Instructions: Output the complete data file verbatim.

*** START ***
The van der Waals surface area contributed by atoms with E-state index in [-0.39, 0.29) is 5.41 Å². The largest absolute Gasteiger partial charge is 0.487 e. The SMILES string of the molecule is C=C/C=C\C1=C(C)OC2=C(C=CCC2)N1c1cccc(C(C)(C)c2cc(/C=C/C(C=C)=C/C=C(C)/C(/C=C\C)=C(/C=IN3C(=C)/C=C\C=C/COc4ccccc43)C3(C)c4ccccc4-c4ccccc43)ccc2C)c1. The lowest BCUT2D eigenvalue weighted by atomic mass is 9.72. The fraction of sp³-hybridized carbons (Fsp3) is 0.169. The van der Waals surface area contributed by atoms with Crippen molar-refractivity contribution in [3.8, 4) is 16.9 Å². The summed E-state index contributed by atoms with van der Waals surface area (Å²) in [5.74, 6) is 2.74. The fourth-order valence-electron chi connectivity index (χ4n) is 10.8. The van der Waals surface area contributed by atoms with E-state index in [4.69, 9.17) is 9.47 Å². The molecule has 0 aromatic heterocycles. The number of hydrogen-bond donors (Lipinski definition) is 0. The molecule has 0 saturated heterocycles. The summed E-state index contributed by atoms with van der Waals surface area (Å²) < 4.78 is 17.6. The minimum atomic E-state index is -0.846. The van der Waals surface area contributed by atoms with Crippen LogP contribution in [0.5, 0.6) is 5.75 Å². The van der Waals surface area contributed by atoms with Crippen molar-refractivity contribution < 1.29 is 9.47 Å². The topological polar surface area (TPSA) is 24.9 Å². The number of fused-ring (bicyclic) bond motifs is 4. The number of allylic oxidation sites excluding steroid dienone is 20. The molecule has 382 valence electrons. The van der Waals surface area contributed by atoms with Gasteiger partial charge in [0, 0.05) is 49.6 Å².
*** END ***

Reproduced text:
The van der Waals surface area contributed by atoms with E-state index in [-0.39, 0.29) is 5.41 Å². The largest absolute Gasteiger partial charge is 0.487 e. The SMILES string of the molecule is C=C/C=C\C1=C(C)OC2=C(C=CCC2)N1c1cccc(C(C)(C)c2cc(/C=C/C(C=C)=C/C=C(C)/C(/C=C\C)=C(/C=IN3C(=C)/C=C\C=C/COc4ccccc43)C3(C)c4ccccc4-c4ccccc43)ccc2C)c1. The lowest BCUT2D eigenvalue weighted by atomic mass is 9.72. The fraction of sp³-hybridized carbons (Fsp3) is 0.169. The van der Waals surface area contributed by atoms with Crippen molar-refractivity contribution in [3.8, 4) is 16.9 Å². The summed E-state index contributed by atoms with van der Waals surface area (Å²) in [5.74, 6) is 2.74. The fourth-order valence-electron chi connectivity index (χ4n) is 10.8. The van der Waals surface area contributed by atoms with E-state index in [4.69, 9.17) is 9.47 Å². The molecule has 0 aromatic heterocycles. The number of hydrogen-bond donors (Lipinski definition) is 0. The molecule has 0 saturated heterocycles. The summed E-state index contributed by atoms with van der Waals surface area (Å²) < 4.78 is 17.6. The minimum atomic E-state index is -0.846. The van der Waals surface area contributed by atoms with Crippen LogP contribution in [0.5, 0.6) is 5.75 Å². The van der Waals surface area contributed by atoms with Crippen molar-refractivity contribution < 1.29 is 9.47 Å². The topological polar surface area (TPSA) is 24.9 Å². The number of fused-ring (bicyclic) bond motifs is 4. The number of allylic oxidation sites excluding steroid dienone is 20. The molecule has 382 valence electrons. The van der Waals surface area contributed by atoms with Gasteiger partial charge in [0, 0.05) is 49.6 Å².